Community Health Spirituality Therapy Urban

Neurodiversity in G-Block

My uncle is closely involved with the charity Being Alongside. I’ve been to a few of their conferences primarily to show support for him, but they are always interesting. Being Alongside, a Christian organisation, approach mental illness as a condition to be aided by compassionate intervention. Unlike the generation of countercultural thinkers, they don’t concern themselves with the connection between the spiritualised state and psychological problems. The countercultural position is that mental health problems manifest in equivalence to the difference between consonance and dissonance in music. In normal states of mind the volume is low, even imperceptible. At higher volumes spiritual states of mind can be equated to consonance and mental illness to dissonance.

Jonathan Aitken looking at us slightly askance.

This latest talk featured The Reverend Jonathan Aitken (prison chaplain) and Neil Fraser (Custody Manager) of HMP Pentonville. Aitken is a celebrated poster-boy for Christianity. An MP in John Major’s government he suffered disgrace in a law suit against The Guardian in which he committed perjury, and ended up spending seven months at Her Majesty’s pleasure. He was made bankrupt and was divorced to boot. His downfall and subsequent conversion to Christianity was greeted in some quarters with cynicism, but the church loves a repentant sinner, and, I dunno, he seems like a good egg.

Aitken talked about his experiences of being (briefly) the most vilified individual in the UK and about how he carved himself a niche at Belmarsh writing and reading letters for his fellow inmates. An opening act he was keen to set up his colleague at Pentonville Neil Fraser who has been instrumental in the initiative to set up and run an ADHD and Autism “Neurodiversity wing” in G-block.

Neil Fraser discussing life in G block.

This continuum between the prison and clinic is interesting for a number of reasons. One knows from reading Foucault’s “Madness and Civilisation” that all manner of people were confined in the original asylums with genuinely mentally ill people being in the minority:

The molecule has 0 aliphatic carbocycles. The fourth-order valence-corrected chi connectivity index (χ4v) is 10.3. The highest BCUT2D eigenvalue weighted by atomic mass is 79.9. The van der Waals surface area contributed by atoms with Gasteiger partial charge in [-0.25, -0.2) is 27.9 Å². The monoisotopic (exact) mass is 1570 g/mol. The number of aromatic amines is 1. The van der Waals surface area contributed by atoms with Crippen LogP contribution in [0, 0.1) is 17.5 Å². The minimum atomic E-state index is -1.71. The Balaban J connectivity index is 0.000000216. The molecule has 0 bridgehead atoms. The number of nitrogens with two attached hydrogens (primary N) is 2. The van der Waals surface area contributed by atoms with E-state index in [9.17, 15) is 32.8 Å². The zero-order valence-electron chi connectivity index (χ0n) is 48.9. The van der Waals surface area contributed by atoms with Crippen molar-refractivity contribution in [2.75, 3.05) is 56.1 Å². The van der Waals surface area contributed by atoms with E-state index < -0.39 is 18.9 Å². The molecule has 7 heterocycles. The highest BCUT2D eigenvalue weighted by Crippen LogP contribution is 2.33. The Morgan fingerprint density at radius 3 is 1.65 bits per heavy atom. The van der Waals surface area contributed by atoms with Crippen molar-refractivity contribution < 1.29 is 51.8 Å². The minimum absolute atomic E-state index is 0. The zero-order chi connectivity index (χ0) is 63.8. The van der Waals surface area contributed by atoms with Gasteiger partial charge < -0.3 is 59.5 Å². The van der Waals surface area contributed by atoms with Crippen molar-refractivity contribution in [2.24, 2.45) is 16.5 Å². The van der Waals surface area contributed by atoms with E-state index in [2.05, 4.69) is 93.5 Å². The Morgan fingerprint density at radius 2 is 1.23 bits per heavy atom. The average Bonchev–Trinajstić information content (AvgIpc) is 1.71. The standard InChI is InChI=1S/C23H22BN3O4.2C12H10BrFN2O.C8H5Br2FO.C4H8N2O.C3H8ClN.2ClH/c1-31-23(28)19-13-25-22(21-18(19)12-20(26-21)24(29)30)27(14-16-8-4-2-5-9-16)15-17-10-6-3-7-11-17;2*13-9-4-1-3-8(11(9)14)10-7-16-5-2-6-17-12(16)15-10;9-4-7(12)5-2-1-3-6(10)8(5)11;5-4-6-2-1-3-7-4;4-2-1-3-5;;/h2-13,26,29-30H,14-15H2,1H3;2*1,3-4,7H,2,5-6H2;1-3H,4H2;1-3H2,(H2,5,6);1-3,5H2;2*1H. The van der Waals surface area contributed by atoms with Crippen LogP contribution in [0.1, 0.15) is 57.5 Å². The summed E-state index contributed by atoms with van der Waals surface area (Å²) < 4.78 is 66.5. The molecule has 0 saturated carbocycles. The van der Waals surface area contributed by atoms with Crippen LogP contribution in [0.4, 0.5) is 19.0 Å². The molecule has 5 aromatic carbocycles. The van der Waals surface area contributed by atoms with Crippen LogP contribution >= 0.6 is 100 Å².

“From the creation of the Hôpital Général, from the opening, in Germany and in England, of the first houses of correction, and until the end of the eighteenth century, the age of reason confined. It confined the debauched, spendthrift fathers, prodigal sons, blasphemers, men who ‘see to undo themselves,’ libertines… One-tenth of all the arrests made in Paris for the Hôpital Général concern ‘the insane,’ ‘demented’ men, individuals of ‘wandering mind,’ and ‘persons who have become completely mad.’ Between these and the others, no sign of a differentiation.”

Fraser, who is described by Aitken as a very tough correctional officer, could perhaps be viewed in the same light as the earliest asylum doctors who, as Foucault elaborates, worked their miraculous therapy by policing ethical behaviour amongst their charges:

“In the time of Pinel and Tuke, this power had nothing extraordinary about it; it was explained and demonstrated in the efficacity, simply of moral behaviour…

I pointed out to Fraser that it was an extremely stressful position they had found themselves in and asked him whether they had received any therapeutic training or support. To my surprise he opened up and explained very movingly that, starved of funds, he and his colleagues have received practically no help at all. The profession is apparently dogged with staff barely coping with the pressure.

The results on the intervention in the Neurodiversity wing have been really startling. Simple measures like knocking on cell doors and waiting a minute outside (by which approach prisoners on the spectrum are not overwhelmed by an incoming herd of officers) or the use of a support dog called Dobby (the weekly appearance of whom is a highlight) have contributed to a radically different atmosphere. Prisoners interviewed in an internally-circulated video which has apparently gone viral in the service finds them sincerely expressing gratitude. Outcomes on release seem set to be more positive.